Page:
The nineteenth and twentieth centuries saw a dramatic shift in the role of children in American society and families. No longer necessary for labor, children became economic liabilities and twentieth-century parents exhibited a new level of anxiety concerning the welfare of their children and their own ability to parent effectively. What caused this shift in the ways parenting and childhood were experienced and perceived? Why, at a time of relative ease and prosperity, do parents continue to grapple with uncertainty and with unreasonable expectations of both themselves and their children?
Peter N. Stearns explains this phenomenon by examining the new issues the twentieth century brought to bear on families. Surveying popular media, "expert" childrearing manuals, and newspapers and journals published throughout the century, Stearns shows how schooling, physical and emotional vulnerability, and the rise in influence of commercialism became primary concerns for parents. The result, Stearns shows, is that contemporary parents have come to believe that they are participating in a culture of neglect and diminishing standards. Anxious Parents: A Modern History of Childrearing in America shows the reasons for this belief through an historic examination of modern parenting.
“In what is his trademark style, Stearns creates an artful synthesis that is both revelatory and captivating. An at times unsettling analysis of parental angst, the book is replete with worthy insights for historians and contemporary parents alike.”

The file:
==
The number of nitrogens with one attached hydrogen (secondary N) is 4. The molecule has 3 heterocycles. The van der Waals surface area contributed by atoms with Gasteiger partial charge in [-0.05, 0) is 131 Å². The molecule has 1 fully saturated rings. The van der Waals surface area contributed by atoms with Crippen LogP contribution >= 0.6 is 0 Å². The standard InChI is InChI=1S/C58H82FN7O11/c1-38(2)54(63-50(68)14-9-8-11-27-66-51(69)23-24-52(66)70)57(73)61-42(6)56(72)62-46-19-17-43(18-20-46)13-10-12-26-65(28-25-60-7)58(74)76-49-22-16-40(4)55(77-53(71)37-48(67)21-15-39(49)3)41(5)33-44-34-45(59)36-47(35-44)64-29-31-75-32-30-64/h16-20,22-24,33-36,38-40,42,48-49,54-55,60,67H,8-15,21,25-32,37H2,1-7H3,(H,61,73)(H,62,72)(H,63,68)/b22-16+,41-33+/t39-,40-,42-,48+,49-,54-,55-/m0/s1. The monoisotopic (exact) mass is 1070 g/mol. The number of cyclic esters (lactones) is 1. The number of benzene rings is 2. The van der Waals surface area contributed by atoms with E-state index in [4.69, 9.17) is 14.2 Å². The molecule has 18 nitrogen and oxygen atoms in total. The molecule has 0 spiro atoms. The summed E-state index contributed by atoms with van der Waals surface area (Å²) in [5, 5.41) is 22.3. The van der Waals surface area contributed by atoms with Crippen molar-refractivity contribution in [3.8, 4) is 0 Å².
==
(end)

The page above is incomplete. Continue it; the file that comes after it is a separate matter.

-The Journal of American History
“(Stearns) has a keen appreciation of what really mattered to 20th-century Americans, in their families and beyond. Indeed, it is his easy command of all that was going on outside the home- and his profound grasp of the connectedness of those larger developments and their consequences for childreaing - that sets his study apart from other histories of the modern American family.”
-Journal of Social History
“Stearns points to a number of contemporary phenomena, each of which he considers an expression of parental anxiety. Steans appears to be particularly sensitive to the upward mobility of kids’ grades.”
-The New York Review of Books
“A strong, effective, and readable portrayal of how twentieth-century American parents have invested and over-invested in their children. In a fairly short compass, Stearns has demonstrated many of the things that historians have tended to belabor-the role of expertise, why despite their declining numbers, children have become so important socially, the new realm of consumption, how the anxiety about children has become a central matter in twentieth-century culture and even an identifier of American life. Stearns knows what is going on and that children are not a means to express other anxieties, but the very source of many of the anxieties we express.”
-Paula S. Fass,University of California, Berkeley
“The book is more than a synthesis of existing scholarship. It is a compendium of ideas - some personal, mostly scholarly - about the experience of parenting in the United States since the beginning of the twentieth century. The book is imaginative and thought provoking.”
-History of Education Quarterly
“Anxiety is the hallmark of contemporary parenting. Today’s parents are tormented by fears of Sudden Infant Death Syndrome, child abductions, and juvenile drug and alcohol use. In perhaps his most timely and exciting book, Peter N. Stearns explains with wit and humane insight how modern mothers and fathers came to agonize incessantly about children's personality development, school performance, and psychological well-being.”
-Steven Mintz,University of Houston